• Helicobacter pylori is a common bacteria which can cause gastritis and ulcers. Infection with Helicobacter pylori has been linked to worsened motor fluctuations in PD. 
  • Small intestinal bacterial overgrowth (SIBO) is a condition in which there is excessive bacteria in the small intestine and can cause symptoms such as abdominal pain, bloating, chronic diarrhoea and weight loss. It is also linked to worsened motor fluctuations in PD. 

These two conditions may be considered in a person with unexplained and unpredictable fluctuations of PD symptoms. They are typically diagnosed by a G.P or gastroenterologist and are treated with antibiotics. 

Can altering the microbiome improve Parkinson’s symptoms? 

With the awareness that the microbiome may play a role in PD, came the idea that altering the microbiome may help with PD symptoms. While there is still a lot of research to be done, there have been some small, but promising findings so far. 

Particular strains of bacteria that are ingested in order to alter the gut microbiome, have been and are currently being studied to help PD symptoms. A number of small studies suggest that probiotics may improve constipation in people with PD, which is a common problem for many people with the disease. 

As mentioned above, treatment of Helicobacter pylori and SIBO typically requires antibiotics, which are drugs designed to kill particular bacteria. Antibiotics can be helpful, but are only considered if a particular gut organism is being targeted. Otherwise, antibiotics can kill both “good” and “bad” bacteria, and potentially be detrimental to the overall health of the gut microbiome. 

Another idea that has been considered is feacal transplantation, a technique in which feacal matter from a healthy person is delivered to the gut of a person with PD, with the goal of restoring a less “PD-like” microbiome. Only case reports and very small studies have been reported so far in the literature, but this may be an area worth exploring.  


  • Research has shown that there are differences in the microbiome between someone with PD and healthy controls. 
  • A number of theories are being tested to understand whether and how the microbiome differences can contribute to the development and symptoms of PD. 
  • Probiotics and feacal transplantation can alter the microbiome in people with PD and are under investigation as possible treatment options. 

Symprove and the Microbiome  

Symprove is a unique, water-based food supplement containing four strains of live and active bacteria, which are delivered to the gut to support the microbiome.4,5 Symprove should be taken as part of a healthy lifestyle.  

There is ongoing research into how Symprove may improve the bodies Microbiome  

A new study  has just been published in the International Journal of Pharmaceutics investigating how Symprove may influence the gut microbiome of people with Parkinson’s disease. This study used the Simulator of the Human Intestinal Microbial Ecosystem (SHIME®), a validated in vitro model that mimics the entire gastrointestinal tract.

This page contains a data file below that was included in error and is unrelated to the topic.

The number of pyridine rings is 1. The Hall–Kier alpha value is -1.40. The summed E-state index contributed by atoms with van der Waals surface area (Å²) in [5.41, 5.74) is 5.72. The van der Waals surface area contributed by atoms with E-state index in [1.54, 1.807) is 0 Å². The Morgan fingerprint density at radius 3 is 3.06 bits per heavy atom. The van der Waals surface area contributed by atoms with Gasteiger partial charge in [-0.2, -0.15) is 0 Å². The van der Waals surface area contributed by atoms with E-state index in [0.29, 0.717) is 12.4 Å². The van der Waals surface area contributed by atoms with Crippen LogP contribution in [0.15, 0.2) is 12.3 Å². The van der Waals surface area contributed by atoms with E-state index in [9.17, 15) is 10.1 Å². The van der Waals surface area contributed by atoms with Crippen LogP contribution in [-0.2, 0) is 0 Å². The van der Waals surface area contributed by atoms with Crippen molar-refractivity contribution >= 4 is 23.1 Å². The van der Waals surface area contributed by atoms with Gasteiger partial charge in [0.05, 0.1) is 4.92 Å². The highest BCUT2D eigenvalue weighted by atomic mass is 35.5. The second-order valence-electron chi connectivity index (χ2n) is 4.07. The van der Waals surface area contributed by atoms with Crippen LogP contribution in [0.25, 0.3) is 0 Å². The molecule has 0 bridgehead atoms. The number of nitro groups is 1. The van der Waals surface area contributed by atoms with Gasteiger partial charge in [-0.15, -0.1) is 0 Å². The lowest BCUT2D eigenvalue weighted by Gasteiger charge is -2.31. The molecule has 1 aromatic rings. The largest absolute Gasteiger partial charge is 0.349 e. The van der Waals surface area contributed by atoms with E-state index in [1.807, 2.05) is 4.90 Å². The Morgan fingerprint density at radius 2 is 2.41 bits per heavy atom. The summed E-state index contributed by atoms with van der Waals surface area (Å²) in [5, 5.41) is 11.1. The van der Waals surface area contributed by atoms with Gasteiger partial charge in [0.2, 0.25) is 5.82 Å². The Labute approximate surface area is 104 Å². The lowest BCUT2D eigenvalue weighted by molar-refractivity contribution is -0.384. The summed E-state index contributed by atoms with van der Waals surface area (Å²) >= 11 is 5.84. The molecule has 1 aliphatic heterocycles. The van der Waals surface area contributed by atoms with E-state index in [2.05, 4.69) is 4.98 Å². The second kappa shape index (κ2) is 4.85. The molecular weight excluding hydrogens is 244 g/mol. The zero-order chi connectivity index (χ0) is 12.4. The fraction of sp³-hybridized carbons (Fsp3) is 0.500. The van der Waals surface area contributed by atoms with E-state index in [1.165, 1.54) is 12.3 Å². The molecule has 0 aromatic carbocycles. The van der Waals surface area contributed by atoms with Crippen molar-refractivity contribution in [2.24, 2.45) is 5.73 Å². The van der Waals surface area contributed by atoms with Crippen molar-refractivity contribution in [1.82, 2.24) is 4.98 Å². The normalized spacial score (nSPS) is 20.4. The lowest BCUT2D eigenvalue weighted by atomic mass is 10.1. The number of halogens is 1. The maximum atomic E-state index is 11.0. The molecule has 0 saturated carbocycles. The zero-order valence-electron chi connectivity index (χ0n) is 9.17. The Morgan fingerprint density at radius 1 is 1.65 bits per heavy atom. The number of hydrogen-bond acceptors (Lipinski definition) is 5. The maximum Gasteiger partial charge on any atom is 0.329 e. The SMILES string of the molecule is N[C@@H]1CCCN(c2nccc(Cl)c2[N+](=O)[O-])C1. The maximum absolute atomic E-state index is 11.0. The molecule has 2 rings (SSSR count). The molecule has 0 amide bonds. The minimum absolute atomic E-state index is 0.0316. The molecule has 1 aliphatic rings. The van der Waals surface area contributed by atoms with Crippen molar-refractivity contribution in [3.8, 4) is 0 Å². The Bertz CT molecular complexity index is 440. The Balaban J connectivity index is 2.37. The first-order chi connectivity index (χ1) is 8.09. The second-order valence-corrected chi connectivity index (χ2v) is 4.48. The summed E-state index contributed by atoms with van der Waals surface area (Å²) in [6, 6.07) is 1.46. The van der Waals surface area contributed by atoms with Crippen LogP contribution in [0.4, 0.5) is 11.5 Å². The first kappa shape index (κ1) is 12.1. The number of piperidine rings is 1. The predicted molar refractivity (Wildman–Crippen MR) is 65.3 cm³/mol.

Ongoing research is being conducted in the area of PD with multiple double blind trials being conducted in the UK 

If you would like to be kept up to date with the ongoing research and information relating to how Symprove may improve your microbiome then please register in the box below. 

By submitting this form, you are agreeing to receive relevant emails about Symprove, gut microbiome health and research, and useful resources for healthcare professionals. We’ll always treat your personal details with the utmost care and will never sell them to other companies for marketing purposes. Please refer to our privacy policy for details on how we use your data. You can choose to opt out of emails at any time. 

The Parkinson’s Association of Ireland is a charity, based in Dublin with branches throughout the country. Their aim is to assist people with Parkinson’s, their families and carers, health professionals and other interested people by offering support, a listening ear and information on any aspect of living with Parkinson’s.  If you or a loved one is affected by Parkinsons disease we would strong encourage you to visit their website at or call them on 1 800 359 359  

  1. Elbaz, A., Carcaillon, L., Kab, S. & Moisan, F. Epidemiology of Parkinson’s disease. Rev. Neurol.172, 14–26 (2016). 
  1. Shulman, J. M., De Jager, P. L. & Feany, M. B. Parkinson’s disease: genetics and pathogenesis. Annu. Rev. Pathol. Mech. Dis.6, 193–222 (2011). 
  1. Cersosimo, M. G. & Benarroch, E. E. Pathological correlates of gastrointestinal dysfunction in Parkinson’s disease. Neurobiol. Dis.46, 559–564 (2012). 
  1. Fredua-Agyeman M and Gaisford S. Comparative survival of commercial probiotic formulations: Tests in biorelevant gastric fluids and real-time measurements using microcalorimetry. Beneficial Microbes 2015;6(1):141-151. 
  1. Moens F, et al. A four-strain probiotic exerts positive immunomodulatory effects by enhancing colonic butyrate production in vitro. Int J Pharm 2019;555:1-10. 

DISCLAIMER – The information on these pages is not intended to be taken as advice. No changes to your treatment should be made without prior consultation with your doctor or allied health professional.